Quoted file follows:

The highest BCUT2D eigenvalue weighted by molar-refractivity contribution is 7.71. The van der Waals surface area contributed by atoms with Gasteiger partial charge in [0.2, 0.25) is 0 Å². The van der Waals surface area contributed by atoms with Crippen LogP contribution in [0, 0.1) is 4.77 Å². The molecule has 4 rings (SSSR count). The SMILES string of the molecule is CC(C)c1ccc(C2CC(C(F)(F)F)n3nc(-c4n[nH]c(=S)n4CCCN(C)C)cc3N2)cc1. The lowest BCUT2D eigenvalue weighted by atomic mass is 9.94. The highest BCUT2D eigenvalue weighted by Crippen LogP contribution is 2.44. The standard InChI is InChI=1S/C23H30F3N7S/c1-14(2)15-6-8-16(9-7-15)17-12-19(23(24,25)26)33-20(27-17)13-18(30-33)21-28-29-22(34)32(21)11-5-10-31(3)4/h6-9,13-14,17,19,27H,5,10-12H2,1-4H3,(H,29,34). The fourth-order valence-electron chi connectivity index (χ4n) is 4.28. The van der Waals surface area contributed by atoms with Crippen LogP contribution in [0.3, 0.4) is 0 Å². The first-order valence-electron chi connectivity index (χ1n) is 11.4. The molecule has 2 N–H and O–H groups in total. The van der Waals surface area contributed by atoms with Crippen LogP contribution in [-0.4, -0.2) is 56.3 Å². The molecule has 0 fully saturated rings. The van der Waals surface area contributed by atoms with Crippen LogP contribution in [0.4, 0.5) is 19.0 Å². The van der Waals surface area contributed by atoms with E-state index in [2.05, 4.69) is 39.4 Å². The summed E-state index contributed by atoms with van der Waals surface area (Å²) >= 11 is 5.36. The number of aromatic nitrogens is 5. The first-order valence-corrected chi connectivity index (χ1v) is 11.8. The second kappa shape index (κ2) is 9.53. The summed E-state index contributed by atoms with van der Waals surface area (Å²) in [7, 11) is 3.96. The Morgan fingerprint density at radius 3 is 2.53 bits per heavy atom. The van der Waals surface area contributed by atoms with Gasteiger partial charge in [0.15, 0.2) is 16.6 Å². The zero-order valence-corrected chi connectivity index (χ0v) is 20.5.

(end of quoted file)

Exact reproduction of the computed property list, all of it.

The highest BCUT2D eigenvalue weighted by molar-refractivity contribution is 7.71. The van der Waals surface area contributed by atoms with Gasteiger partial charge in [0.2, 0.25) is 0 Å². The van der Waals surface area contributed by atoms with Crippen LogP contribution in [0, 0.1) is 4.77 Å². The molecule has 4 rings (SSSR count). The SMILES string of the molecule is CC(C)c1ccc(C2CC(C(F)(F)F)n3nc(-c4n[nH]c(=S)n4CCCN(C)C)cc3N2)cc1. The lowest BCUT2D eigenvalue weighted by atomic mass is 9.94. The highest BCUT2D eigenvalue weighted by Crippen LogP contribution is 2.44. The standard InChI is InChI=1S/C23H30F3N7S/c1-14(2)15-6-8-16(9-7-15)17-12-19(23(24,25)26)33-20(27-17)13-18(30-33)21-28-29-22(34)32(21)11-5-10-31(3)4/h6-9,13-14,17,19,27H,5,10-12H2,1-4H3,(H,29,34). The fourth-order valence-electron chi connectivity index (χ4n) is 4.28. The van der Waals surface area contributed by atoms with Crippen LogP contribution in [0.3, 0.4) is 0 Å². The first-order valence-electron chi connectivity index (χ1n) is 11.4. The molecule has 2 N–H and O–H groups in total. The van der Waals surface area contributed by atoms with Crippen LogP contribution in [-0.4, -0.2) is 56.3 Å². The molecule has 0 fully saturated rings. The van der Waals surface area contributed by atoms with Crippen LogP contribution in [0.4, 0.5) is 19.0 Å². The van der Waals surface area contributed by atoms with E-state index in [2.05, 4.69) is 39.4 Å². The summed E-state index contributed by atoms with van der Waals surface area (Å²) >= 11 is 5.36. The number of aromatic nitrogens is 5. The first-order valence-corrected chi connectivity index (χ1v) is 11.8. The second kappa shape index (κ2) is 9.53. The summed E-state index contributed by atoms with van der Waals surface area (Å²) in [7, 11) is 3.96. The Morgan fingerprint density at radius 3 is 2.53 bits per heavy atom. The van der Waals surface area contributed by atoms with Gasteiger partial charge in [0.15, 0.2) is 16.6 Å². The zero-order valence-corrected chi connectivity index (χ0v) is 20.5.